• prettyname - Generally keep this the same as above. Keep it simple.. It is used for the filename and in the interface
  • enabled - True/false: Disables or enables polling of this host
  • showoninterface - True/false: Allows you to hide a switch from the interface menus
  • ip - The hostname or IP address of the host
  • snmpcommunity - The SNMP community of the host
  • graphtypes - An array of the types of graphs you want for this host. Currently supported:
    • bits - bits/sec, in and out.
    • ucastpkts - Unicast packets/sec, in and out.
    • errors - Errors/sec in and out, and discards/sec in and out
    • mcastpkts - Multicast packets/sec, in and out.
    • bcastpkts - Broadcast packets/sec, in and out

Setting up polling

FITB is designed to poll every minute. To achieve this, I recommend setting up the poller parent to run in your favourite crond on your host.

For example:

*/1 * * * * /usr/bin/php /var/www/fitb/poller.php >> /var/www/fitb/poller.log 2>&1

The poller will spawn a child for every host in its configuration, and also run a cleanup job for any graphs due to be purged (purging of out of date/stale graphs is controlled from the config).

The poller child grabs the information for every port on that host, and if the port is in an UP state, creates/updates that port's graph. It also updates the port's alias if it has changed.

If a port goes down, it becomes marked as STALE and it will be pushed to the bottom of the interface. There is a configurable purge which also removes the graphs from the interface completely and removes the file from disk if it passes a certain age, thus keeping your disk clean of out of date ports.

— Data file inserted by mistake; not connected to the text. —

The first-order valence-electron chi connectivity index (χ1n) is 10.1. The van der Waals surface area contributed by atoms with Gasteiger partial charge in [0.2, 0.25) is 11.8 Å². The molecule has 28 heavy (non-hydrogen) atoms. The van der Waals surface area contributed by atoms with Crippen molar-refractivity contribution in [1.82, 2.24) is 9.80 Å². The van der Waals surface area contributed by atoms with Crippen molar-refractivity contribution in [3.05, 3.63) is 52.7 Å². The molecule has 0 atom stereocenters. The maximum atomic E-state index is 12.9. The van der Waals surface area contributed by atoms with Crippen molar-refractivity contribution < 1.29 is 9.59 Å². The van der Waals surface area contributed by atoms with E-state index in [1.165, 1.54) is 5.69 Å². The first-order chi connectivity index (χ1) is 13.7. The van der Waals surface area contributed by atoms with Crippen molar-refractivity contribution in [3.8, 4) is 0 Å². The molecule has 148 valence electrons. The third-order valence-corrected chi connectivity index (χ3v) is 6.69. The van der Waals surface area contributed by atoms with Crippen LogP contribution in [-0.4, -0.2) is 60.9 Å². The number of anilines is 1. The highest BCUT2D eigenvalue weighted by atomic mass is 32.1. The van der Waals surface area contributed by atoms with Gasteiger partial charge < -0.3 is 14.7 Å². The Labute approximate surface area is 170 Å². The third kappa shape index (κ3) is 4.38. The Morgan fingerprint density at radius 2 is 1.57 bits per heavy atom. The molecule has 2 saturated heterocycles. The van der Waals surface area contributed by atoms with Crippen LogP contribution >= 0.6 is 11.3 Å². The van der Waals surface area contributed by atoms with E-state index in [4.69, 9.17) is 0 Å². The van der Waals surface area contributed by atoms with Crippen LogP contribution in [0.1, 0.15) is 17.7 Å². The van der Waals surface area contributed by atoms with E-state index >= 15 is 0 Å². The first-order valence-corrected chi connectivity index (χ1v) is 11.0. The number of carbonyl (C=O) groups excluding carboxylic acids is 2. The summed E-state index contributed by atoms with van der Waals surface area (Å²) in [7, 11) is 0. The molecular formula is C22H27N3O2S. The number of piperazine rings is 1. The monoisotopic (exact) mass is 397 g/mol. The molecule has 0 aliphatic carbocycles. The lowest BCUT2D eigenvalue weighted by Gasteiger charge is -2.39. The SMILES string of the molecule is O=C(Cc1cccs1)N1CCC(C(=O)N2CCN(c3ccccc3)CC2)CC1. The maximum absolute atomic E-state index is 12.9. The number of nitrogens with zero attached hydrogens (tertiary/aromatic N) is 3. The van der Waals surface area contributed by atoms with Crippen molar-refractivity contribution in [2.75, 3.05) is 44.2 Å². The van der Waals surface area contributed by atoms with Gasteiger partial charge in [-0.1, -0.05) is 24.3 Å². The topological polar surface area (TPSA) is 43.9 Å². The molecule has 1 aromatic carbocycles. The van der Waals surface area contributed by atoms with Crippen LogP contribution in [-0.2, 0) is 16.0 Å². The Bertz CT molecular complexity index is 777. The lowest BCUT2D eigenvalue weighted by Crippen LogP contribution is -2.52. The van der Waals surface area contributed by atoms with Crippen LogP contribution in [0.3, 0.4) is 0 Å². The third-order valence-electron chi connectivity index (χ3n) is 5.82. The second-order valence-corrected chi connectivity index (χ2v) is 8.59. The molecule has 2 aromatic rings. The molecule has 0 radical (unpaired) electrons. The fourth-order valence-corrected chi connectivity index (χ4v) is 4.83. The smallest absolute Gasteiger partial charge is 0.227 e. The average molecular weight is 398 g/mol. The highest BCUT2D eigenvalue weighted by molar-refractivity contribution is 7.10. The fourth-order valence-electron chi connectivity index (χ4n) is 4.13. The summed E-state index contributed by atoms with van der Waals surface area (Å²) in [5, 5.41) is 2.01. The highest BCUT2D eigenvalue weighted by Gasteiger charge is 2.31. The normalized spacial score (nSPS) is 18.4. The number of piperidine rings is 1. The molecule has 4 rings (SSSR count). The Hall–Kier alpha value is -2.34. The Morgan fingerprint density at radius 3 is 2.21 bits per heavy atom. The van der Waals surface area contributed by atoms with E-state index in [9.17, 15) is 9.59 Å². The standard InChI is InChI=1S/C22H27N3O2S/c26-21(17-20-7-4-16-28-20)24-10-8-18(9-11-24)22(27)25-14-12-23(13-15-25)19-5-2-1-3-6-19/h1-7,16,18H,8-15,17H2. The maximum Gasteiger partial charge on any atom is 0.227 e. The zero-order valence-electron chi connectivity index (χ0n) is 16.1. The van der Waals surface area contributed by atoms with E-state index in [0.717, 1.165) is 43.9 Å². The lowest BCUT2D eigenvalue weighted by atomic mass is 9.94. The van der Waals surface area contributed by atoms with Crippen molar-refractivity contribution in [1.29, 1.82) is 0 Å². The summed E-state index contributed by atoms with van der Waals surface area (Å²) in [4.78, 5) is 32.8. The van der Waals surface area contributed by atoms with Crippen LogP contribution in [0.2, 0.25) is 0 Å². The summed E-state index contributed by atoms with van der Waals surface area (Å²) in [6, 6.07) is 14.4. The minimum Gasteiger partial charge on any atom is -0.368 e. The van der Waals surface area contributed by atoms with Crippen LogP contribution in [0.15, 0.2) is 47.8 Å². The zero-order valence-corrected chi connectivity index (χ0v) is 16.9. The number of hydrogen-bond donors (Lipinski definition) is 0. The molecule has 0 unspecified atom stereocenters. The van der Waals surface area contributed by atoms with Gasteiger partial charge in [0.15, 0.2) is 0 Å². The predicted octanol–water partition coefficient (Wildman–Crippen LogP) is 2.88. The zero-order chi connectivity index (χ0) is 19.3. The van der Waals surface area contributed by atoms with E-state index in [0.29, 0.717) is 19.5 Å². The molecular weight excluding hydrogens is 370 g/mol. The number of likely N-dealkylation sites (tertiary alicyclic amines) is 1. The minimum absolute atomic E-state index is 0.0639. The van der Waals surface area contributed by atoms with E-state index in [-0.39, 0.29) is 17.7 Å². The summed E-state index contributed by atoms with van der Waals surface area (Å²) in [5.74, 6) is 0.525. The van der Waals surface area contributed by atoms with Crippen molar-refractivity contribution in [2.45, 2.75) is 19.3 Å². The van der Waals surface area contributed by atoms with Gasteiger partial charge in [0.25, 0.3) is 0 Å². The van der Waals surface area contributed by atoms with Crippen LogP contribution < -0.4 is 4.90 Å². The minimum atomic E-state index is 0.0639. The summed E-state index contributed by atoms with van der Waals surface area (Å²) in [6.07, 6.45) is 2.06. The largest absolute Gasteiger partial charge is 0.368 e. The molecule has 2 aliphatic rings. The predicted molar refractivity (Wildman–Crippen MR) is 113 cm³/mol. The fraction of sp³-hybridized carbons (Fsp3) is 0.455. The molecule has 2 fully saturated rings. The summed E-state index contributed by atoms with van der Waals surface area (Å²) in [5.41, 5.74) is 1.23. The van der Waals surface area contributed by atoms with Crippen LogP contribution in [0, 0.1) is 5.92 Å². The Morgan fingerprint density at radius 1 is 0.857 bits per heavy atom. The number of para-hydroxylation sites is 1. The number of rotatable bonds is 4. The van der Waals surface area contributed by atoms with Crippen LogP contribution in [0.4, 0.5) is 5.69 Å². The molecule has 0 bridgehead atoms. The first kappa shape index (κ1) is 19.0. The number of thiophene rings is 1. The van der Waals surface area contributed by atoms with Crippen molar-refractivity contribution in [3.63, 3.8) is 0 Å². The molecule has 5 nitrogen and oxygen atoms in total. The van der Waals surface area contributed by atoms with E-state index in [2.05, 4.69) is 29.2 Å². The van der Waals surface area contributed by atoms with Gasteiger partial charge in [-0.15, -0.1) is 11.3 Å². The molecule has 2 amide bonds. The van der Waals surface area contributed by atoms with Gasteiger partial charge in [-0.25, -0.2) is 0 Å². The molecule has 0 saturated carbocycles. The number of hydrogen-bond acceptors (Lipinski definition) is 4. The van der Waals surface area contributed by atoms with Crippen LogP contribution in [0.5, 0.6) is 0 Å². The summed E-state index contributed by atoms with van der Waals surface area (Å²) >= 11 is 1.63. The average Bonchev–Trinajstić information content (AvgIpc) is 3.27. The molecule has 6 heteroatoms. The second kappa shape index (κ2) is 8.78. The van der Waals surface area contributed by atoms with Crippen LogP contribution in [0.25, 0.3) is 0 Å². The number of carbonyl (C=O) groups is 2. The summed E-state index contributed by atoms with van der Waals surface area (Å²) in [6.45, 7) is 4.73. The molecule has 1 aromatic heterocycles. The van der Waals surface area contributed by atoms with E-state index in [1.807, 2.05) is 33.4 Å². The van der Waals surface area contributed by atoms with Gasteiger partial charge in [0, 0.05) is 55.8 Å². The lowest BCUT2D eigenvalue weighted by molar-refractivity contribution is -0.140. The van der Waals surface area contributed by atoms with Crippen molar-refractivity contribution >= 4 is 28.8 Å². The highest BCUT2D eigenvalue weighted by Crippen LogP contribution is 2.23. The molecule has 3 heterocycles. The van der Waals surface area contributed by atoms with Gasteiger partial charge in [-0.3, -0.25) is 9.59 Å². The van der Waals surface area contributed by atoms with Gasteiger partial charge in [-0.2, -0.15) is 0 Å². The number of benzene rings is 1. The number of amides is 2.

The FITB interface

I highly suggest checking the screenshot guide for information on how the interface is laid out

The interface is designed to be as simple as possible: A small status line in the top right, along with the search function, and a list of hosts down the left.

As you drill down through the different graph types and hosts, the search filters in the top right change automatically. This means at any point you can expand or filter down your search to find the port you want quickly.

The search function allows for searching of both interface names and aliases, and the filter drop downs (graph type/host) update the view instantly.

There is a time period drop down in the top right that affects all the graphs in the current view. Due to FITB's 1 minute polling that means you can go down to a 5 minute view of any port.

Aggregate graphs can be created by shift-clicking desired component graphs. When one or more graphs have been added, a status indicator will appear on the bottom right of the page. Click the link in the status area to open the aggregate editor, fine tune your graph, and save for later. Note that this feature requires a modern browser.

Known issues/limitations

  • Your hosts must support SNMPv2, SNMPv1 did not have the information/resolution I required so it was written with v2 in mind. most switches support this though.
  • Keep this inside your network. I can't be held responsible for massive security holes.